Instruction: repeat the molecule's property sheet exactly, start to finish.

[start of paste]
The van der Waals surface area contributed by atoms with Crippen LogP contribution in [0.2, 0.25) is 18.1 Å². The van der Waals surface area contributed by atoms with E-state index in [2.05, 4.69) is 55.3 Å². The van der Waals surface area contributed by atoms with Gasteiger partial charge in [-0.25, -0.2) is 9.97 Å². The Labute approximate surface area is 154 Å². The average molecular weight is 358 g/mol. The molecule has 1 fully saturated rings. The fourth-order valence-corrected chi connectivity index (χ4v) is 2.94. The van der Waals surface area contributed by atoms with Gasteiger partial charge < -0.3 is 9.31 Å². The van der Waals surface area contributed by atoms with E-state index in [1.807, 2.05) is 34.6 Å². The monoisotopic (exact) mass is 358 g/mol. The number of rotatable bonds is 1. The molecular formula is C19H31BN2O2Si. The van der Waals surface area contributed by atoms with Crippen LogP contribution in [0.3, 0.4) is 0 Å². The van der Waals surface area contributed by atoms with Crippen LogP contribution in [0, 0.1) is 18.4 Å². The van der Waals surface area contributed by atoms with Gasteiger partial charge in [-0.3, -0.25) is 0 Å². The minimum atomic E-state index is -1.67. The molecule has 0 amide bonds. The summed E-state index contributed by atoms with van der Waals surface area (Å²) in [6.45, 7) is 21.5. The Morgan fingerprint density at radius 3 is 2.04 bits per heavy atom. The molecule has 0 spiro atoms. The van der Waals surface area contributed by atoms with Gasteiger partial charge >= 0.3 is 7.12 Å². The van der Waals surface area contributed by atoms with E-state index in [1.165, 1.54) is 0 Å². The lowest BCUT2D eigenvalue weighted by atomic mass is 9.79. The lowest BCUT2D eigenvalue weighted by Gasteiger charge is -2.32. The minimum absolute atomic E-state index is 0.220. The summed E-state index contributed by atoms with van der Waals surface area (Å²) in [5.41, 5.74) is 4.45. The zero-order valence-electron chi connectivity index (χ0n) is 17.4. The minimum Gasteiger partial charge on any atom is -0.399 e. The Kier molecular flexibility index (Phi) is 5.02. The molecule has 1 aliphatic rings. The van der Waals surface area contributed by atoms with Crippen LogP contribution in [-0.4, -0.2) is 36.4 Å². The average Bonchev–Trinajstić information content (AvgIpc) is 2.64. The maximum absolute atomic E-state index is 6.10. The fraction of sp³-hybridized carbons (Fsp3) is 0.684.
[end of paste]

The van der Waals surface area contributed by atoms with Crippen LogP contribution in [0.2, 0.25) is 18.1 Å². The van der Waals surface area contributed by atoms with E-state index in [2.05, 4.69) is 55.3 Å². The van der Waals surface area contributed by atoms with Gasteiger partial charge in [-0.25, -0.2) is 9.97 Å². The Labute approximate surface area is 154 Å². The average molecular weight is 358 g/mol. The molecule has 1 fully saturated rings. The fourth-order valence-corrected chi connectivity index (χ4v) is 2.94. The van der Waals surface area contributed by atoms with Gasteiger partial charge < -0.3 is 9.31 Å². The van der Waals surface area contributed by atoms with E-state index in [1.807, 2.05) is 34.6 Å². The monoisotopic (exact) mass is 358 g/mol. The number of rotatable bonds is 1. The molecular formula is C19H31BN2O2Si. The van der Waals surface area contributed by atoms with Crippen LogP contribution in [0.3, 0.4) is 0 Å². The van der Waals surface area contributed by atoms with Crippen LogP contribution in [0, 0.1) is 18.4 Å². The van der Waals surface area contributed by atoms with Gasteiger partial charge in [-0.3, -0.25) is 0 Å². The minimum atomic E-state index is -1.67. The molecule has 0 amide bonds. The summed E-state index contributed by atoms with van der Waals surface area (Å²) in [6.45, 7) is 21.5. The Morgan fingerprint density at radius 3 is 2.04 bits per heavy atom. The molecule has 0 spiro atoms. The van der Waals surface area contributed by atoms with Gasteiger partial charge >= 0.3 is 7.12 Å². The van der Waals surface area contributed by atoms with E-state index in [1.165, 1.54) is 0 Å². The lowest BCUT2D eigenvalue weighted by atomic mass is 9.79. The lowest BCUT2D eigenvalue weighted by Gasteiger charge is -2.32. The minimum absolute atomic E-state index is 0.220. The summed E-state index contributed by atoms with van der Waals surface area (Å²) in [5.41, 5.74) is 4.45. The zero-order valence-electron chi connectivity index (χ0n) is 17.4. The minimum Gasteiger partial charge on any atom is -0.399 e. The Kier molecular flexibility index (Phi) is 5.02. The molecule has 1 aliphatic rings. The van der Waals surface area contributed by atoms with Crippen LogP contribution in [-0.4, -0.2) is 36.4 Å². The average Bonchev–Trinajstić information content (AvgIpc) is 2.64. The maximum absolute atomic E-state index is 6.10. The fraction of sp³-hybridized carbons (Fsp3) is 0.684.